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Does Fear Avoidance Beliefs Affect Physiotherapy?

Does fear avoidance beliefs affect physiotherapy exercise based program outcomes in chronic low back pain?

Chronic low back pain is an ongoing and costly problem in both the developed and developing world. It is one of the most common causes of musculoskeletal system disability and is associated with high levels of health care usage. Treatment for CLBP is usually conservative and consists of pharmacological agents in conjunction with an exercise based rehabilitation program.

Unfortunately there is little evidence supporting any specific exercise programs as being more effective than others. Since the Quebec Task Forces Report in 1987 many national guidelines have been published throughout the world indicating that supervised exercises are generally recommended for CLBP management – specific exercise guidelines remain unspecified. In considering CLBP, chronicity or progression to disability needs to be considered due to the high cost ratio of a small population.

A recent prospective study carried out by Aloma et al considered the effects that Fear avoidance behaviours may have on the outcome of Physiotherapy intervention -exercise based treatment- in patients with CLBP. Patients were included in the study if the main complaint of CLBP was pain based and pain was of  3 months duration. They were excluded if radicular pain or systemic diseases, pain was coming from other areas, or psychiatric disorders were present.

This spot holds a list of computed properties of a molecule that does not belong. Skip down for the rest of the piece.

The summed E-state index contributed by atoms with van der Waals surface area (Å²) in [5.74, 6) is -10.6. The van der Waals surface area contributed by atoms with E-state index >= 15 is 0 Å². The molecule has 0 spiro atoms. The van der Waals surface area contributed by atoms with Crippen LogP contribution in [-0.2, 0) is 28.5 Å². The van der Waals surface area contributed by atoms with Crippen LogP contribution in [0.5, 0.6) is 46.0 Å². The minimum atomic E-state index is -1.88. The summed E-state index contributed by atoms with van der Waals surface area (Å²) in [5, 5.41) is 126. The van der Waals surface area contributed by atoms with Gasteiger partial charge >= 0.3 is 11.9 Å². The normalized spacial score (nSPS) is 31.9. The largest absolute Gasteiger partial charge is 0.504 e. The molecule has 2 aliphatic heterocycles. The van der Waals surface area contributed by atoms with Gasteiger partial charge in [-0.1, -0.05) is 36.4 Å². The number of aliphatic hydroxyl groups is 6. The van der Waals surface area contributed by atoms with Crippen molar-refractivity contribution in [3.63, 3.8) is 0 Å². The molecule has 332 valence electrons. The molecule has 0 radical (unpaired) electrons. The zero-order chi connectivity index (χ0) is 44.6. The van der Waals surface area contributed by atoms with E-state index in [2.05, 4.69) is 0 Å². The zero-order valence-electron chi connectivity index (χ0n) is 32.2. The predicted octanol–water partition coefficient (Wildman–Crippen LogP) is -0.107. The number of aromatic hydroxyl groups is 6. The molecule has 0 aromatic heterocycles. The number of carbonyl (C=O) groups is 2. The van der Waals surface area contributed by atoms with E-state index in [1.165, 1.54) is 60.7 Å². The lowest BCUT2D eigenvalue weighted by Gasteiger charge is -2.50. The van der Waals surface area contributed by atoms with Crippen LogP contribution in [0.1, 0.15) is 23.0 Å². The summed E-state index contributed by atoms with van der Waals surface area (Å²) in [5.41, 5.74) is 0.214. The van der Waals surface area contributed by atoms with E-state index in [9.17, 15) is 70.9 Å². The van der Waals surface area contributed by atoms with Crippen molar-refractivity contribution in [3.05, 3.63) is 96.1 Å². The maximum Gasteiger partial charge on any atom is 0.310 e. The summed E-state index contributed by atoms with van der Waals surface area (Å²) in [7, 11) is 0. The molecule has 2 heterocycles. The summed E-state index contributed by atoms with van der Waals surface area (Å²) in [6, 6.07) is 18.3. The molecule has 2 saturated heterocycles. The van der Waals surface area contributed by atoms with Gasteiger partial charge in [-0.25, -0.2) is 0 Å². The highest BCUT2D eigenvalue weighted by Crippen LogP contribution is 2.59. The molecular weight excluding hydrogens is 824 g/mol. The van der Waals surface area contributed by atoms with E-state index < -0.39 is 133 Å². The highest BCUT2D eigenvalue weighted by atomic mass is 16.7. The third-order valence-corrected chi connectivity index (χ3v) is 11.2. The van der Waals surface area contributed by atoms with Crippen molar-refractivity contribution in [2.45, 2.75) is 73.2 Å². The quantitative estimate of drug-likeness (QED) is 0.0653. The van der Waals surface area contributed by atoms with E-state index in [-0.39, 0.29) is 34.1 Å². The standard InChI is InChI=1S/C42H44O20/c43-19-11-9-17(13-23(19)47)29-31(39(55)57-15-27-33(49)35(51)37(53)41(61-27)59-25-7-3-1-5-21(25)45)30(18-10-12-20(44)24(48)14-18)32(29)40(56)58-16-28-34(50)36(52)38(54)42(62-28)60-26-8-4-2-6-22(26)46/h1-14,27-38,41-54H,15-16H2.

Pain intensity was measured using numerical rating scale (NRS) and function was measured using Roland Morris Disability Questionnaire. Scores were measured at baseline and post Physiotherapy exercise sessions (10 sessions) completed and 3 months post study. A responder to exercise based treatment was considered if NRS had decreased by 2 points after treatment using exercise.

The participants with a high Fear Avoidance behaviour score had poorer outcomes at both evaluations based on NRS. In addition if participants had pain from other areas the same results were seen. The implications of this prospective study with regards to day to day treatment of CLBP indicate that Fear avoidance could be a barrier to recovery from low back pain and should be routinely tested for. This will provide better treatment strategies that should be incorporated into exercise based Physiotherapy treatment.

Ref : Feitosa Aloma S.A, Lopes J, Bonfa E, Halpern Ari S.R.A prospective study predicting the outcome of chronic low back pain and physical therapy: the role of fear avoidance beliefs and extraspinal pain. Rev Bras reumatol. 2016;56(5):384-390

The comments above are the implicit advice of Workplace Physiotherapy.  The views expressed are based on current evidence-based research and accepted best practice approaches.  Unless otherwise stated, these comments are not the view of WorkCover NSW/ SIRA or any other professional body.  No reproduction or forwarding of this advice is permitted without the consent of the author.